February 14, 2018

Bringing Green Technologies & Jobs to the Inland Empire

California has long been touted as an innovation hub, boasting numerous tech startups and a perfect environment for the aspiring entrepreneur. Most minds will quickly jump to Silicon Valley as the model of a green economy, but leaders of the Green Valley Initiative Sustainable Economic Development Plan hope to widen this vision of sustainability to include parts of the Inland Empire. This initiative offers a scheme for attracting green business and jobs to the area, with the ultimate goals as follows:

  1. Reduce long commutes to and from the region;
  2. Promote more efficient use of under-utilized resources
  3. Align business and land-use practices to increase quality of life and promote sustainable economic development.

The recommended economic strategies to achieve these ends range from establishing a Green Tech Advocate to promoting the use of green building practices to conducting solar energy feasibility studies. Leaders in this march towards Inland Empire sustainability are also advocating for investments in research and entrepreneurship. Efforts in this arena already include the Center for Environmental Research & Technology (CE-CERT) at the university of California at Riverside, the Inland Empire Center for Entrepreneurship (IECE) at California State University, San Bernardino, as well as a new Master’s degree program in Regenerative Studies at Cal Poly Pomona University.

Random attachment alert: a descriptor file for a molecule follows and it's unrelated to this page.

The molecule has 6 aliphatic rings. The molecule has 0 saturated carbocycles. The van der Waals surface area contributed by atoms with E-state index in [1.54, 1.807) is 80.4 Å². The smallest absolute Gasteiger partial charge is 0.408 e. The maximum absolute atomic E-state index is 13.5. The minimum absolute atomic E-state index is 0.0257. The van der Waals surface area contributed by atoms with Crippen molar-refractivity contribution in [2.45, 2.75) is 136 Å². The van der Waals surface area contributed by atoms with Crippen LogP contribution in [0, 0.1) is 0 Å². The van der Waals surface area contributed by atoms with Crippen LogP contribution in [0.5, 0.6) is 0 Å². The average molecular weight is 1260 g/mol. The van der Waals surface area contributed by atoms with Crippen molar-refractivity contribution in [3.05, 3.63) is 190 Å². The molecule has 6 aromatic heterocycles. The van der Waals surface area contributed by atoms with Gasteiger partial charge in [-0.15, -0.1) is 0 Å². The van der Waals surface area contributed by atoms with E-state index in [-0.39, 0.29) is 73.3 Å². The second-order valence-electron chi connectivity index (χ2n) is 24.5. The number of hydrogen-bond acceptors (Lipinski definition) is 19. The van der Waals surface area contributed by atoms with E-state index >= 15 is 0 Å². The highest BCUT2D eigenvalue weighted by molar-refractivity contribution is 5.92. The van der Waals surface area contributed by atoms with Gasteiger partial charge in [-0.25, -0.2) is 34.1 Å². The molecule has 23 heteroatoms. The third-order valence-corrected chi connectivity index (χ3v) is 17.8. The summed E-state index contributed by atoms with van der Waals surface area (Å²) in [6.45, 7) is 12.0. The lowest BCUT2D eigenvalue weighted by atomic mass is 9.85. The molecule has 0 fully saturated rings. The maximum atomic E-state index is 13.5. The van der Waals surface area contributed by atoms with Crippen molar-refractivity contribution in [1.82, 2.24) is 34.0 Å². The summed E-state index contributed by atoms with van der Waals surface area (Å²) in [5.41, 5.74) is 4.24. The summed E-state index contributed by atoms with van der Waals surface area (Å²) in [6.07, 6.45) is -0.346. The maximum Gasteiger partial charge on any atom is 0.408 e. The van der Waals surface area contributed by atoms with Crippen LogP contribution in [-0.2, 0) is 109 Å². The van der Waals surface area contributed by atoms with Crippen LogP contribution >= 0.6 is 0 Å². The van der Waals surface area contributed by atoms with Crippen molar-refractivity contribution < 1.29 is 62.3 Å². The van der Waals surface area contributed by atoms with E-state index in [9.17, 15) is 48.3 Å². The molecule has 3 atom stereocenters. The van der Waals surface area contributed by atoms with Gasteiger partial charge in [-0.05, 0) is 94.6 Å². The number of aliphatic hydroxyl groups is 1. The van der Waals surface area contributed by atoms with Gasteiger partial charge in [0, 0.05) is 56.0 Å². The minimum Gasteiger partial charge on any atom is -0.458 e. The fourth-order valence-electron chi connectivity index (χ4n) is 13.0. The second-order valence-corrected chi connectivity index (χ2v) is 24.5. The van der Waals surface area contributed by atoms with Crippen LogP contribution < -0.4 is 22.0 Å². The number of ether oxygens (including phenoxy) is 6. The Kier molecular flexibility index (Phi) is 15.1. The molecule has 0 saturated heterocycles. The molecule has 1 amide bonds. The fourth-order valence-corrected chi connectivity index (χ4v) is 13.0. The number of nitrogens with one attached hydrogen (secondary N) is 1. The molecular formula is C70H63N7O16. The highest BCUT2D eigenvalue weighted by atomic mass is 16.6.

Due to massive population growth in recent years, all seventeen colleges and universities located within the Inland Empire are gearing up for a substantial shift towards this type of research and commercialization of green technologies.

Jobs-Housing Imbalance
Many residents from the Inland Empire travel towards the coast to secure high-paying employment opportunities simply because comparable work is not available where they live. Thus, part of the motivation behind bringing green technology to the Inland Empire is to allow residents to find similarly high-paying work closer to home, which in turn would help combat traffic congestion and pollution associated with longer commutes.

Adult Education Levels
Educational attainment is one of the most reliable indicators of future employment success and household income. Overall, Inland Empire residents have relatively low levels of educational attainment, with a 2005 report estimating that nearly 25% of the adult population has earned less than a high school diploma. As such, San Bernardino and Riverside Counties are looking to develop training programs to support the wave of potential “green collar workers” in acquiring the technical skills needed to usher the region into a new era of sustainability.

For more information please visit: https://ced.usc.edu/files/2014/07/GVI-Economic-Development-Strategic-Plan.pdf